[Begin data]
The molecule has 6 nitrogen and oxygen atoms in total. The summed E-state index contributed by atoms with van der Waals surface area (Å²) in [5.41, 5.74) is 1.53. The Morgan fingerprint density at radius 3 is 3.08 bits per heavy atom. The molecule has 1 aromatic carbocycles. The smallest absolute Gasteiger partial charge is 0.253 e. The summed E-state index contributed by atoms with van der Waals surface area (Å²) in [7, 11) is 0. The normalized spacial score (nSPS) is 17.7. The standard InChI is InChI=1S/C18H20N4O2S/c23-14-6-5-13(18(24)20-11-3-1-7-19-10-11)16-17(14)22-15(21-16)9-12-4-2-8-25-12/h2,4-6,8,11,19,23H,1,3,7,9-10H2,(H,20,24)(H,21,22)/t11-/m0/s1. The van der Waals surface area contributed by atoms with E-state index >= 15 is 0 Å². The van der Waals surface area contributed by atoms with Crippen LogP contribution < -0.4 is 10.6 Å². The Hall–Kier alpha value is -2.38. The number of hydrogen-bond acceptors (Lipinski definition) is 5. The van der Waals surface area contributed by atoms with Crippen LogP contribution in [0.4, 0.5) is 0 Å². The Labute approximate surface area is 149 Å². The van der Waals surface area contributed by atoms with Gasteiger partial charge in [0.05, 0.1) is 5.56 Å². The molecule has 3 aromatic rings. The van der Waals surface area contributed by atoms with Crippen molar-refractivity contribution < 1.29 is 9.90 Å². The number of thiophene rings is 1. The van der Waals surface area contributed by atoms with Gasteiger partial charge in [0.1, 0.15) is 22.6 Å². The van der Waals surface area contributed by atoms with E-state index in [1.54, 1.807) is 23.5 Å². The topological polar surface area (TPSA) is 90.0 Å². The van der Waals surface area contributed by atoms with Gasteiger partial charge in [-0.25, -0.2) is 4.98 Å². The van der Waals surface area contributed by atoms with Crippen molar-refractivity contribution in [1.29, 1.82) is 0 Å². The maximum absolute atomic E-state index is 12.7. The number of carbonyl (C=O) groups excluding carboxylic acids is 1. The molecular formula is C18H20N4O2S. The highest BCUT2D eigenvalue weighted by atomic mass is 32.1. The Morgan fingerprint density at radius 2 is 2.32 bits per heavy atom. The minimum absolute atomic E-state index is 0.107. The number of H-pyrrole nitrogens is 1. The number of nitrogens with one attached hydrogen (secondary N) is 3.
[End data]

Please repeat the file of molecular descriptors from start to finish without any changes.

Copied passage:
The molecule has 6 nitrogen and oxygen atoms in total. The summed E-state index contributed by atoms with van der Waals surface area (Å²) in [5.41, 5.74) is 1.53. The Morgan fingerprint density at radius 3 is 3.08 bits per heavy atom. The molecule has 1 aromatic carbocycles. The smallest absolute Gasteiger partial charge is 0.253 e. The summed E-state index contributed by atoms with van der Waals surface area (Å²) in [7, 11) is 0. The normalized spacial score (nSPS) is 17.7. The standard InChI is InChI=1S/C18H20N4O2S/c23-14-6-5-13(18(24)20-11-3-1-7-19-10-11)16-17(14)22-15(21-16)9-12-4-2-8-25-12/h2,4-6,8,11,19,23H,1,3,7,9-10H2,(H,20,24)(H,21,22)/t11-/m0/s1. The van der Waals surface area contributed by atoms with E-state index >= 15 is 0 Å². The van der Waals surface area contributed by atoms with Crippen LogP contribution < -0.4 is 10.6 Å². The Hall–Kier alpha value is -2.38. The number of hydrogen-bond acceptors (Lipinski definition) is 5. The van der Waals surface area contributed by atoms with Crippen LogP contribution in [0.4, 0.5) is 0 Å². The Labute approximate surface area is 149 Å². The van der Waals surface area contributed by atoms with Gasteiger partial charge in [0.05, 0.1) is 5.56 Å². The molecule has 3 aromatic rings. The van der Waals surface area contributed by atoms with Crippen molar-refractivity contribution < 1.29 is 9.90 Å². The number of thiophene rings is 1. The van der Waals surface area contributed by atoms with Gasteiger partial charge in [0.1, 0.15) is 22.6 Å². The van der Waals surface area contributed by atoms with E-state index in [1.54, 1.807) is 23.5 Å². The topological polar surface area (TPSA) is 90.0 Å². The van der Waals surface area contributed by atoms with Gasteiger partial charge in [-0.25, -0.2) is 4.98 Å². The van der Waals surface area contributed by atoms with Crippen molar-refractivity contribution in [1.29, 1.82) is 0 Å². The maximum absolute atomic E-state index is 12.7. The number of carbonyl (C=O) groups excluding carboxylic acids is 1. The molecular formula is C18H20N4O2S. The highest BCUT2D eigenvalue weighted by atomic mass is 32.1. The Morgan fingerprint density at radius 2 is 2.32 bits per heavy atom. The minimum absolute atomic E-state index is 0.107. The number of H-pyrrole nitrogens is 1. The number of nitrogens with one attached hydrogen (secondary N) is 3.